Fascinating Life of Rev. Albert Fay Hill '50 Recalled in Denver Post
October 19, 2015
The colorful and fascinating life of Albert Fay Hill, "a Presbyterian minister whose back story includes a battle with the New York mob that inspired a Disney movie," is told in a Denver Post feature. A 1950 graduate of DePauw University, Rev. Hill spent many years working to find an immunology-based cure for cancer, which killed his first wife, the former Grace Grogan '48, in 1969, and claimed his life last year.
"By the time Hill arrived at North Avenue Presbyterian Church in the New York City suburb of New Rochelle at the dawn of the '60s, he already had earned a reputation as a man quick to take up for a righteous cause," writes Kevin Simpson. "He earned a Bronze Star and Purple Heart as a paratrooper during World War II, then used the G.I. Bill to attend DePauw University and later Union Theological Seminary. Along the way, he met and married Grace Grogan and launched his work as a pastor. It was an era ripe with possibility for someone looking to exercise a keen social conscience. Hill marched with the Rev. Martin Luther King Jr., fully embraced the civil rights movement and witnessed the 'I Have A Dream' speech. He battled slumlords and McCarthyism. He advocated for the arts and persuaded musicians such as Duke Ellington and Ravi Shankar to perform at North Avenue and baseball great Jackie Robinson to preach."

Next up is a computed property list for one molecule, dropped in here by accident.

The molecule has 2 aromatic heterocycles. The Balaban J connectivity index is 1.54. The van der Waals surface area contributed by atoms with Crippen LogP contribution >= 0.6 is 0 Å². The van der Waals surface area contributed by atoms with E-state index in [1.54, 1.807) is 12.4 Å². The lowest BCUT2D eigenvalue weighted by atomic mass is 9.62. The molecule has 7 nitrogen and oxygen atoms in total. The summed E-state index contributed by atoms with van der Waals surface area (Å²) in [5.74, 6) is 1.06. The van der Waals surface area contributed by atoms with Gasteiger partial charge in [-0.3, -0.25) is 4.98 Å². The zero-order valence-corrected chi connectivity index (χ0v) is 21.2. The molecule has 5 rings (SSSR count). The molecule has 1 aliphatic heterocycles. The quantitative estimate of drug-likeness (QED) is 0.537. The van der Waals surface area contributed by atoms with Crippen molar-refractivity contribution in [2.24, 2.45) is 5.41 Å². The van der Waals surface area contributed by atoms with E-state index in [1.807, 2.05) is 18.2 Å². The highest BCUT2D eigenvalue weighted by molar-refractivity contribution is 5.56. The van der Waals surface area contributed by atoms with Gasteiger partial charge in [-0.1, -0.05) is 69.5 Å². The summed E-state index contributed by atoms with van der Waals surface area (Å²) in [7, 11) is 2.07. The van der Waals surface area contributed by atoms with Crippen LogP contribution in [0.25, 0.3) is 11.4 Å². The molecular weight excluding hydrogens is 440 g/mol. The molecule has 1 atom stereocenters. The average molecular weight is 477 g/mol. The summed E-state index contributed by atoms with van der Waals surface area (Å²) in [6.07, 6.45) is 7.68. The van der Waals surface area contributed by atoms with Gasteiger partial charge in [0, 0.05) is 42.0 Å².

The minister also worked with the FBI to combat organized crime in New Rochelle, which became the basis for a 1968 book by Hill, The North Avenue Irregulars, and a 1979 Disney movie with the same title.
After a move to Denver's Montview Boulevard Presbyterian Church and the death of his first wife, Hill, who majored in psychology at DePauw, "moved ahead with his study and experimentation around the theory of using glucose, insulin and potassium -- GIK in shorthand -- to stimulate the immune system and program it to fight tumors. A voracious speed reader, Hill constantly had piles of material stacked by his favorite chairs at home, and he became a fixture at CU's nearby medical school library. With the advent of the Internet, he eventually would pore over material online in his home office."
Hill's protocol dissolved a tumor in a dog, Simpson notes. "A double-blind study with mice done in collaboration with Dr. Daniel Chan, then an assistant professor at the University of Colorado medical school, revealed that mice that underwent his protocol showed significantly reduced tumor growth over a control group." Also, a paper based on his research was published in the Journal of Immune Based Therapies and Vaccines in 2005.
A lack of funding kept the protocols from being refined for human trials. Hill died of pancreatic cancer in 2014.
Access the story at the newspaper's website.Back